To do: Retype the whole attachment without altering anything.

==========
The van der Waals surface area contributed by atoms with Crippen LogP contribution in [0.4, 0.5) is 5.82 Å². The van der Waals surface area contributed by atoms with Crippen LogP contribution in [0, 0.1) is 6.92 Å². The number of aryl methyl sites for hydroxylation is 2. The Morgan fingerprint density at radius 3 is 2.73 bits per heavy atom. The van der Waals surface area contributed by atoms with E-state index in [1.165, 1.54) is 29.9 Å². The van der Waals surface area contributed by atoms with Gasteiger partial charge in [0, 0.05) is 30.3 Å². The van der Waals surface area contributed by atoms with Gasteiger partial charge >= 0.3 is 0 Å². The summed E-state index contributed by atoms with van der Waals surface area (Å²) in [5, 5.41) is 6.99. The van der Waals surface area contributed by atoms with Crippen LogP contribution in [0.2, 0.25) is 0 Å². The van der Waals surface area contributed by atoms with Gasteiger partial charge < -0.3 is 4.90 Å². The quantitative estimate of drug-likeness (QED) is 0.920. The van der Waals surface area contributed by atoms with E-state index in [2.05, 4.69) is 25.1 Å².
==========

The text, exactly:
The van der Waals surface area contributed by atoms with Crippen LogP contribution in [0.4, 0.5) is 5.82 Å². The van der Waals surface area contributed by atoms with Crippen LogP contribution in [0, 0.1) is 6.92 Å². The number of aryl methyl sites for hydroxylation is 2. The Morgan fingerprint density at radius 3 is 2.73 bits per heavy atom. The van der Waals surface area contributed by atoms with E-state index in [1.165, 1.54) is 29.9 Å². The van der Waals surface area contributed by atoms with Gasteiger partial charge in [0, 0.05) is 30.3 Å². The van der Waals surface area contributed by atoms with Gasteiger partial charge >= 0.3 is 0 Å². The summed E-state index contributed by atoms with van der Waals surface area (Å²) in [5, 5.41) is 6.99. The van der Waals surface area contributed by atoms with Crippen LogP contribution in [0.2, 0.25) is 0 Å². The van der Waals surface area contributed by atoms with Gasteiger partial charge < -0.3 is 4.90 Å². The quantitative estimate of drug-likeness (QED) is 0.920. The van der Waals surface area contributed by atoms with E-state index in [2.05, 4.69) is 25.1 Å².